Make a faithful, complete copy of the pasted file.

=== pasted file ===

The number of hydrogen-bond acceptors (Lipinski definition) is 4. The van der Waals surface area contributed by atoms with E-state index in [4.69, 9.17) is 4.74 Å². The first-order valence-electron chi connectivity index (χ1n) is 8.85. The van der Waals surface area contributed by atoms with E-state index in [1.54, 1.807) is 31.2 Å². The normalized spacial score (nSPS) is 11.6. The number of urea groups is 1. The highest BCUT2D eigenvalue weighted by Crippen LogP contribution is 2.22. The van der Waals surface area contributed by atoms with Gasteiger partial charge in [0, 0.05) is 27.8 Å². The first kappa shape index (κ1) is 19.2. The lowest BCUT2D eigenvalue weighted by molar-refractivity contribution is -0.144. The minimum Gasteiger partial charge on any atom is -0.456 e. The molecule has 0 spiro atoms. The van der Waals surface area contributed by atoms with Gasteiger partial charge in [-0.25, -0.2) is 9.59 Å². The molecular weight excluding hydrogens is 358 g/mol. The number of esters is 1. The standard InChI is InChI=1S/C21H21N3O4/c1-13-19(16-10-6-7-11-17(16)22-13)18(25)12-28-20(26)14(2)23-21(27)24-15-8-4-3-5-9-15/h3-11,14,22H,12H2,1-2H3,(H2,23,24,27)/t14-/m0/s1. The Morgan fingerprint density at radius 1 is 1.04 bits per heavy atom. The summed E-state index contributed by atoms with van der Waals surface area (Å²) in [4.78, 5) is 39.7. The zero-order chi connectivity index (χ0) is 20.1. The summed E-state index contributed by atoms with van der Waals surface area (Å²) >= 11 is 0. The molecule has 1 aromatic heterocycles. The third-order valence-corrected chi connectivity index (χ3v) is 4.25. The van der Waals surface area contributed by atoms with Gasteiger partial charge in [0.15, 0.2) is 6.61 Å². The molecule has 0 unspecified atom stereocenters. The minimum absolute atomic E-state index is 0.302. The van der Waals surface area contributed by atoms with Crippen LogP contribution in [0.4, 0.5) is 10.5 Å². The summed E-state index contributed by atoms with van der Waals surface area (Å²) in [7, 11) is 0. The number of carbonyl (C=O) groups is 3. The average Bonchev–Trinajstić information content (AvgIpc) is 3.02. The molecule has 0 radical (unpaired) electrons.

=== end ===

The number of hydrogen-bond acceptors (Lipinski definition) is 4. The van der Waals surface area contributed by atoms with E-state index in [4.69, 9.17) is 4.74 Å². The first-order valence-electron chi connectivity index (χ1n) is 8.85. The van der Waals surface area contributed by atoms with E-state index in [1.54, 1.807) is 31.2 Å². The normalized spacial score (nSPS) is 11.6. The number of urea groups is 1. The highest BCUT2D eigenvalue weighted by Crippen LogP contribution is 2.22. The van der Waals surface area contributed by atoms with Gasteiger partial charge in [0, 0.05) is 27.8 Å². The first kappa shape index (κ1) is 19.2. The lowest BCUT2D eigenvalue weighted by molar-refractivity contribution is -0.144. The minimum Gasteiger partial charge on any atom is -0.456 e. The molecule has 0 spiro atoms. The van der Waals surface area contributed by atoms with Gasteiger partial charge in [-0.25, -0.2) is 9.59 Å². The molecular weight excluding hydrogens is 358 g/mol. The number of esters is 1. The standard InChI is InChI=1S/C21H21N3O4/c1-13-19(16-10-6-7-11-17(16)22-13)18(25)12-28-20(26)14(2)23-21(27)24-15-8-4-3-5-9-15/h3-11,14,22H,12H2,1-2H3,(H2,23,24,27)/t14-/m0/s1. The Morgan fingerprint density at radius 1 is 1.04 bits per heavy atom. The summed E-state index contributed by atoms with van der Waals surface area (Å²) in [4.78, 5) is 39.7. The zero-order chi connectivity index (χ0) is 20.1. The summed E-state index contributed by atoms with van der Waals surface area (Å²) >= 11 is 0. The molecule has 1 aromatic heterocycles. The third-order valence-corrected chi connectivity index (χ3v) is 4.25. The van der Waals surface area contributed by atoms with Gasteiger partial charge in [0.15, 0.2) is 6.61 Å². The molecule has 0 unspecified atom stereocenters. The minimum absolute atomic E-state index is 0.302. The van der Waals surface area contributed by atoms with Crippen LogP contribution in [0.4, 0.5) is 10.5 Å². The summed E-state index contributed by atoms with van der Waals surface area (Å²) in [7, 11) is 0. The number of carbonyl (C=O) groups is 3. The average Bonchev–Trinajstić information content (AvgIpc) is 3.02. The molecule has 0 radical (unpaired) electrons.